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Ask Dr. Michael Salkin Your Own Question
Dr. Michael Salkin
Dr. Michael Salkin, Veterinarian
Category: Bird
Satisfied Customers: 23778
Experience:  University of California at Davis graduate veterinarian with 44 years of experience
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I have rescued, or adopted a 16-year-old male Mullucan

Customer Question

Hi! I have rescued, or adopted a 16-year-old male Mullucan cockatoo who appears otherwise healthy except that in the last week he has taken to limping on his right leg. He still uses it to grasp things and he lifts it up to chew on his toes or clean his feet but he won't stand on it. I have an appointment with a avian that but not until next week and I'm just curious if there might be something going on that I'm not aware of that would make me want to get him in sooner. Possibly related behavior is that about the same time he started limping, when he runs he puts his beak on the tile floor in rubs it along as he runs while limping. I don't know if that's normal behavior or if it may be that he's trying to change his angle while he runs to take pain away....?
Submitted: 1 month ago.
Category: Bird
Expert:  Dr. Michael Salkin replied 1 month ago.

You're speaking to Dr. Michael Salkin. Welcome to JustAnswer. I'm currently typing up my reply.

Expert:  Dr. Michael Salkin replied 1 month ago.

I'm sorry that your question wasn't answered in a timely manner. We don't have many avian vets on this site. As you might imagine, assessing musculoskeletal disorders/trauma from a distance is quite difficult for me. I would examine Salty's leg from the tip of his toenails to his hip looking for subtle changes in his foot suggestive of pododermatitis (bumblefoot) or articular gout (seen in association with chronic renal insufficiency) in any of the joints of his leg, as well as swellings or other skin changes suggestive of sprains, strains, or neoplasia (cancer). Hypocalcemia (low serum calcium level) might result in lameness as well. I don't believe that his beak behavior is related to his lameness but your idea is certainly valid.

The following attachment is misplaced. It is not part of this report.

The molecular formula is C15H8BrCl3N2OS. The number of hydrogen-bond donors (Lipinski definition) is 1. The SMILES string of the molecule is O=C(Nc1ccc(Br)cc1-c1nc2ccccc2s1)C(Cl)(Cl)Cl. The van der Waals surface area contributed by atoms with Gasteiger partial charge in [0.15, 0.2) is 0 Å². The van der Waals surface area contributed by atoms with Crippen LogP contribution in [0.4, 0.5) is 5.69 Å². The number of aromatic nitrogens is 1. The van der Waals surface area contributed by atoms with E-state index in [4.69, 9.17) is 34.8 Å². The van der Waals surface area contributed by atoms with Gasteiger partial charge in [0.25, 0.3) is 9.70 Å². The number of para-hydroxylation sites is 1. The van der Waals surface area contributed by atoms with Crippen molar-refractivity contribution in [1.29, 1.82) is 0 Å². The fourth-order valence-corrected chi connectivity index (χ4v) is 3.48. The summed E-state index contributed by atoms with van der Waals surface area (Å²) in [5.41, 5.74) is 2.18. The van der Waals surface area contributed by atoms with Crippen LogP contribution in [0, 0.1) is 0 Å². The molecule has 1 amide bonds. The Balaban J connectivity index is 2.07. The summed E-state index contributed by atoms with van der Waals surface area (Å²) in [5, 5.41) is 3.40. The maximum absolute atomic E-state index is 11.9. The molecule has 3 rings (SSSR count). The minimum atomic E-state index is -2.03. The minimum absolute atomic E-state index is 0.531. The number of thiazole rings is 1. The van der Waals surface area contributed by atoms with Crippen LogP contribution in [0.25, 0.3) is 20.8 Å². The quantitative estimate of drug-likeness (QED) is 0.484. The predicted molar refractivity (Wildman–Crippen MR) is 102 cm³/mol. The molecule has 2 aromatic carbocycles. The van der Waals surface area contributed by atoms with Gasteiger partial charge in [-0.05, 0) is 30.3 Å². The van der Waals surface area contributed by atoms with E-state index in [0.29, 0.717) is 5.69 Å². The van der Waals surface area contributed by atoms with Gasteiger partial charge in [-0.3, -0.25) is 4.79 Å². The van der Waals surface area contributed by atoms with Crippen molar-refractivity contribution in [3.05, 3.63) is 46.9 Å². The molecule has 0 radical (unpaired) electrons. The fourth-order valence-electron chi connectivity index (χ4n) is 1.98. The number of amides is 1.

I expect that his avian vet will perform such an examination and if nothing untoward is found, recommend X-rays and diagnostics in the form of blood, urine, and feces testing. Please respond with further questions or concerns if you wish.

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